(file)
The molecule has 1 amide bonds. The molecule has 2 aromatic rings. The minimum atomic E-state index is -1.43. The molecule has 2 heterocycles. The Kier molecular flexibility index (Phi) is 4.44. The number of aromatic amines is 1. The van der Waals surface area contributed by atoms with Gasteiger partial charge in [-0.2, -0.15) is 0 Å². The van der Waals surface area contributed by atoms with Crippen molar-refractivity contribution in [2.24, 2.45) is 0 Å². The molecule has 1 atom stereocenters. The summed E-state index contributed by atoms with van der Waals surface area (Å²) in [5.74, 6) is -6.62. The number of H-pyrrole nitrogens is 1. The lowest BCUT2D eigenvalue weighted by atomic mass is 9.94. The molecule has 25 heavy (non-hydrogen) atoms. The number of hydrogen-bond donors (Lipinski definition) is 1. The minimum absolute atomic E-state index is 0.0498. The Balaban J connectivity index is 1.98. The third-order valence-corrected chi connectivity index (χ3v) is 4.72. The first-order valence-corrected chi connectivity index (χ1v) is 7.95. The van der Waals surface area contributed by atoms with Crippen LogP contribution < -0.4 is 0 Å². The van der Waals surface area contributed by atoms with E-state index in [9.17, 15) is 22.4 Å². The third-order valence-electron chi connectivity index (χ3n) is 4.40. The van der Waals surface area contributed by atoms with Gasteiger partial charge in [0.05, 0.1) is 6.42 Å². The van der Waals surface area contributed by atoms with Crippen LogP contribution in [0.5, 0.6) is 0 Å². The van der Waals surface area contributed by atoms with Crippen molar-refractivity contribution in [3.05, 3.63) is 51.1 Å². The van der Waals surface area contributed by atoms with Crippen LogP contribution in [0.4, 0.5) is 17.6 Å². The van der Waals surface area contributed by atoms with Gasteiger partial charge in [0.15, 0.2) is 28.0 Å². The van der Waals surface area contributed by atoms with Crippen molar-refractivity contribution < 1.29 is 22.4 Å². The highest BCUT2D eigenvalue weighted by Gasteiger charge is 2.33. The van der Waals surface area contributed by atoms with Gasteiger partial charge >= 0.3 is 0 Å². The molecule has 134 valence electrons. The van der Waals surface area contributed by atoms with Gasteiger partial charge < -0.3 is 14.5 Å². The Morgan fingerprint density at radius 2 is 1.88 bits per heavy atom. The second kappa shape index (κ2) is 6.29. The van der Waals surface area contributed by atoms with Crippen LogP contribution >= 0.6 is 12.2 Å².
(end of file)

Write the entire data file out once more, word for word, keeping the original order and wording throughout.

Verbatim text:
The molecule has 1 amide bonds. The molecule has 2 aromatic rings. The minimum atomic E-state index is -1.43. The molecule has 2 heterocycles. The Kier molecular flexibility index (Phi) is 4.44. The number of aromatic amines is 1. The van der Waals surface area contributed by atoms with Gasteiger partial charge in [-0.2, -0.15) is 0 Å². The van der Waals surface area contributed by atoms with Crippen molar-refractivity contribution in [2.24, 2.45) is 0 Å². The molecule has 1 atom stereocenters. The summed E-state index contributed by atoms with van der Waals surface area (Å²) in [5.74, 6) is -6.62. The number of H-pyrrole nitrogens is 1. The lowest BCUT2D eigenvalue weighted by atomic mass is 9.94. The molecule has 25 heavy (non-hydrogen) atoms. The number of hydrogen-bond donors (Lipinski definition) is 1. The minimum absolute atomic E-state index is 0.0498. The Balaban J connectivity index is 1.98. The third-order valence-corrected chi connectivity index (χ3v) is 4.72. The first-order valence-corrected chi connectivity index (χ1v) is 7.95. The van der Waals surface area contributed by atoms with Crippen LogP contribution < -0.4 is 0 Å². The van der Waals surface area contributed by atoms with E-state index in [9.17, 15) is 22.4 Å². The third-order valence-electron chi connectivity index (χ3n) is 4.40. The van der Waals surface area contributed by atoms with Gasteiger partial charge in [0.05, 0.1) is 6.42 Å². The van der Waals surface area contributed by atoms with Crippen LogP contribution in [0.5, 0.6) is 0 Å². The van der Waals surface area contributed by atoms with Crippen molar-refractivity contribution in [3.05, 3.63) is 51.1 Å². The van der Waals surface area contributed by atoms with Crippen LogP contribution in [0.4, 0.5) is 17.6 Å². The van der Waals surface area contributed by atoms with Gasteiger partial charge in [0.15, 0.2) is 28.0 Å². The van der Waals surface area contributed by atoms with Crippen molar-refractivity contribution < 1.29 is 22.4 Å². The highest BCUT2D eigenvalue weighted by Gasteiger charge is 2.33. The van der Waals surface area contributed by atoms with Gasteiger partial charge >= 0.3 is 0 Å². The molecule has 134 valence electrons. The van der Waals surface area contributed by atoms with Gasteiger partial charge < -0.3 is 14.5 Å². The Morgan fingerprint density at radius 2 is 1.88 bits per heavy atom. The second kappa shape index (κ2) is 6.29. The van der Waals surface area contributed by atoms with Crippen LogP contribution >= 0.6 is 12.2 Å².